Relapse prevention is a crucial part of addiction recovery, but it happens gradually. Those in recovery learn of the strategies, coping mechanisms and resources needed to work through troubling emotions such as with anger, guilt, sadness and more. It takes time to learn more about our cravings and triggers, as it’s something that we can’t fully understand until we’re faced with it.
Types of Relapse
A 2015 study published in the Yale Journal of Biology and Medicine explained 3 types of relapse: emotional, mental, and physical. The following are descriptions of each:
Bottling up emotions, isolating oneself, not going to 12-Step meetings, attending 12-Step meetings but not sharing or participating, focusing on others’ problems rather than their own, and poor eating and sleeping habits are some of the crucial indicators of an emotional relapse. The authors note that neglect of self-care is an underlying component of this type of relapse, which makes it critical that those in recovery practice engaging in meaningful activities, taking care of basic needs, being kind to themselves and more.
Cravings for drugs or alcohol, thinking about people or places that remind the person of past substance use, minimizing the consequences of past substance use or even glamorizing it, bargaining (“instead of using X drug, I could use this since it’s not as bad…”), lying, thinking up different schemes to control substance use, seeking out relapse opportunities and planning relapse are all signs that a mental relapse is occurring. Brief thoughts are normal in recovery, but should be addressed with precaution by avoiding high-risk situations and strong use of coping skills learned in recovery thus far.
When a physical relapse occurs is when a person starts using substances again. The initial use is technically considered a “lapse”, while continued use is considered a “relapse”. When physical relapses occur, a person may feel as though they’ve taken 10 steps back in their recovery. While many people do experience relapse as a normal part of their journey, many wish to prevent this from happening by really utilizing the tools they receive through treatment.
The 12-Step Program: Preventing Relapse
The principles of 12-Step programs help guide those in recovery to successfully navigate relapse prevention, along with other treatment interventions. As a study published in the journal Social Work & Public Health indicated, 12-Step relapse interventions prepare those in recovery for long-term abstinence by guiding them through twelve steps, which are related to faith, responsibility, humility, connection and more. One individual shared their journey of working through a 12-Step program via The Fix, a website that provides information on sobriety. He stated, “The pitfalls in any method of recovery are numerous and treacherous. I slid down several of them myself. But for me, the practicality and impact of these principles [were] rock solid and capable of producing an entirely new perspective. For me, it worked when I worked it.”
While 12-Step programs are there to guide you through the path of enhancing your spiritual sense of self, the steps alone cannot do the work for you. In order to prevent relapse, you’re going to have to walk through the steps with an open heart and mind – and with open arms, you can begin to embrace the beauty of accepting the fact that we’re all human, and we all make mistakes.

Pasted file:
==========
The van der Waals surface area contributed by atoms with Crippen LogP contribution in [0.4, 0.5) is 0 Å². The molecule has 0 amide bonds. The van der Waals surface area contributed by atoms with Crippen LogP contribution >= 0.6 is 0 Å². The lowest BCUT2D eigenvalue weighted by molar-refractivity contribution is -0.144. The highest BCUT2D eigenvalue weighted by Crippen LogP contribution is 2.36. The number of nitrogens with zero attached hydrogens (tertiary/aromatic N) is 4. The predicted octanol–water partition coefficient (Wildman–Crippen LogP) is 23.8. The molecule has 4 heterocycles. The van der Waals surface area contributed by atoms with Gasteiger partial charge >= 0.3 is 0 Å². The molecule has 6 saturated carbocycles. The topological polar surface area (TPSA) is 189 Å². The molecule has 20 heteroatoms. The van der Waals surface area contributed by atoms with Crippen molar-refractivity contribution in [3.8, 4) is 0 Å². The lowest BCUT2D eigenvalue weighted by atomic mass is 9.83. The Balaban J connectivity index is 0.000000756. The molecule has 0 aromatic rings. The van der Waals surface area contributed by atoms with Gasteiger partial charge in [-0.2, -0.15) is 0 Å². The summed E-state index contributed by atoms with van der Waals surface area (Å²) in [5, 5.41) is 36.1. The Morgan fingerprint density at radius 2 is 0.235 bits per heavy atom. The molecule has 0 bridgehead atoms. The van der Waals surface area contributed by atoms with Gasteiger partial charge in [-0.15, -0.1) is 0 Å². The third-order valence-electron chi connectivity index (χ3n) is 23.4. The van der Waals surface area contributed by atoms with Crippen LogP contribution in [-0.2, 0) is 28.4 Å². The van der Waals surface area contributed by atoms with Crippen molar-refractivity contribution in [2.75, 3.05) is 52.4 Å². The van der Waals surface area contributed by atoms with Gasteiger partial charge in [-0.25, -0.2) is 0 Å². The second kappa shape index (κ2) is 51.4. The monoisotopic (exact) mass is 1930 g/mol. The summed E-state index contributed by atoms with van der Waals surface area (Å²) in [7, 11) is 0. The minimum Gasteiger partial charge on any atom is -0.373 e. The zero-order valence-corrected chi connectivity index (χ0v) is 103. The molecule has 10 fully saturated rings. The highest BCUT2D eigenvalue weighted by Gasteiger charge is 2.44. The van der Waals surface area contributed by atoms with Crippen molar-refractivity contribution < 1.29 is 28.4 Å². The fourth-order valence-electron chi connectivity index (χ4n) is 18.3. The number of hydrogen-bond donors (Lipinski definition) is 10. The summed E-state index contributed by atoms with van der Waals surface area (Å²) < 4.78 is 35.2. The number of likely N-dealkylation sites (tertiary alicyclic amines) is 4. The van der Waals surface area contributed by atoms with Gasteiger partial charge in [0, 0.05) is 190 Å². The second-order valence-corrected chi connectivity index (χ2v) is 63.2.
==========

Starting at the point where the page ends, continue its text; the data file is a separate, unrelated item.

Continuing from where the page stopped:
The peer-led nature of the program encourages people to share their stories with one another, along with building strong connections with peers in recovery whom one can rely on. 12-Step meetings open up many pathways for discussion, and this is often where those in recovery find that they’re not alone – that they’re merely one of many people who have experience pain and suffering. From there, self-responsibility can be taken, and a person can work through the 12-Steps knowing they have an active recovery community by their side.
As a publication by the Substance Abuse and Mental Health Services Administration (SAMHSA) denotes, participation in 12-Step meetings is such an important part of learning and growth in recovery. The more we share with others, the better we’re able to come to terms with our own experiences – as well as receive some additional insight that could be used to prevent relapse in the future. The 12-Step model can help those in recovery with relapse prevention, along with a number of other real-life concerns – but it truly is worth putting in quality time and effort in order to get the most from the program.
When I focus on what’s good today, I have a good day. When I focus on what’s bad, I have a bad day. If I focus on the problem, the problem increases. If I focus on the answer, the answer increases. “- Big Book of Alcoholics Anonymous
Don’t wait any longer to begin the journey towards recovery today. Hope is not lost, and healing is right around the corner.
This is the year to change your life from suffering due to the disease of addiction to thriving in the sunlight of the spirit of sobriety. As the world’s first 12-Step treatment center, established in 1939, High Watch Recovery is dedicated to educating patients on 12-Step principles, actions, philosophies, and lifestyles, preparing them to live a happy and healthy sober life after graduating. For information on our continuum of clinical care and our compassionate approach to treatment, call us today: 860.927.3772.